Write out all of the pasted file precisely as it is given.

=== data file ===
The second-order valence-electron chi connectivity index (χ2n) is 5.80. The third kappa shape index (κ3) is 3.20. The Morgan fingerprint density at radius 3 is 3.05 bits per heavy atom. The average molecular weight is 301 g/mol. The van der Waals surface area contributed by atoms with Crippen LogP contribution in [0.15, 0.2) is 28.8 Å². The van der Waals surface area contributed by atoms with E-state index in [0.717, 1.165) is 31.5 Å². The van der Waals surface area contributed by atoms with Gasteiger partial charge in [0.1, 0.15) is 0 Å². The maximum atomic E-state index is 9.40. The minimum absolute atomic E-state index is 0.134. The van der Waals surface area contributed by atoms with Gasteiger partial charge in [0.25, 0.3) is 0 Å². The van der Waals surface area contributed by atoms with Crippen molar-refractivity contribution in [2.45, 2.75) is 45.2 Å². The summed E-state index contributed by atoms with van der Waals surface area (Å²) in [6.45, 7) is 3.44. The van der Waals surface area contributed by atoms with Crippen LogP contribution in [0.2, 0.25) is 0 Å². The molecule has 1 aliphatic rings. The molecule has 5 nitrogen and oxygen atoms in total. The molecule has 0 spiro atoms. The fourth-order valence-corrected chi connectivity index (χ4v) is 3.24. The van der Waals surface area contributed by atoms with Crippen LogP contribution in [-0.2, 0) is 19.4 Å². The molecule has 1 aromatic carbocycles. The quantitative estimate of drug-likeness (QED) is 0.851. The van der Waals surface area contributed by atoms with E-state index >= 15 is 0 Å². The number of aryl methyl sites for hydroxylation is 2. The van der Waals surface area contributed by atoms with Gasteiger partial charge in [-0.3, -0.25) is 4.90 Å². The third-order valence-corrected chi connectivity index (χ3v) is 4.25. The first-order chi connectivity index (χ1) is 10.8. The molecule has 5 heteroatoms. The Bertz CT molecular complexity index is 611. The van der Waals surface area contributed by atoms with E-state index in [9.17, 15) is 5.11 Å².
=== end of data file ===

The second-order valence-electron chi connectivity index (χ2n) is 5.80. The third kappa shape index (κ3) is 3.20. The Morgan fingerprint density at radius 3 is 3.05 bits per heavy atom. The average molecular weight is 301 g/mol. The van der Waals surface area contributed by atoms with Crippen LogP contribution in [0.15, 0.2) is 28.8 Å². The van der Waals surface area contributed by atoms with E-state index in [0.717, 1.165) is 31.5 Å². The van der Waals surface area contributed by atoms with Gasteiger partial charge in [0.1, 0.15) is 0 Å². The maximum atomic E-state index is 9.40. The minimum absolute atomic E-state index is 0.134. The van der Waals surface area contributed by atoms with Gasteiger partial charge in [0.25, 0.3) is 0 Å². The van der Waals surface area contributed by atoms with Crippen molar-refractivity contribution in [2.45, 2.75) is 45.2 Å². The summed E-state index contributed by atoms with van der Waals surface area (Å²) in [6.45, 7) is 3.44. The van der Waals surface area contributed by atoms with Crippen LogP contribution in [0.2, 0.25) is 0 Å². The molecule has 1 aliphatic rings. The molecule has 5 nitrogen and oxygen atoms in total. The molecule has 0 spiro atoms. The fourth-order valence-corrected chi connectivity index (χ4v) is 3.24. The van der Waals surface area contributed by atoms with Crippen LogP contribution in [-0.2, 0) is 19.4 Å². The molecule has 1 aromatic carbocycles. The quantitative estimate of drug-likeness (QED) is 0.851. The van der Waals surface area contributed by atoms with E-state index >= 15 is 0 Å². The number of aryl methyl sites for hydroxylation is 2. The van der Waals surface area contributed by atoms with Gasteiger partial charge in [-0.3, -0.25) is 4.90 Å². The third-order valence-corrected chi connectivity index (χ3v) is 4.25. The first-order chi connectivity index (χ1) is 10.8. The molecule has 5 heteroatoms. The Bertz CT molecular complexity index is 611. The van der Waals surface area contributed by atoms with E-state index in [9.17, 15) is 5.11 Å².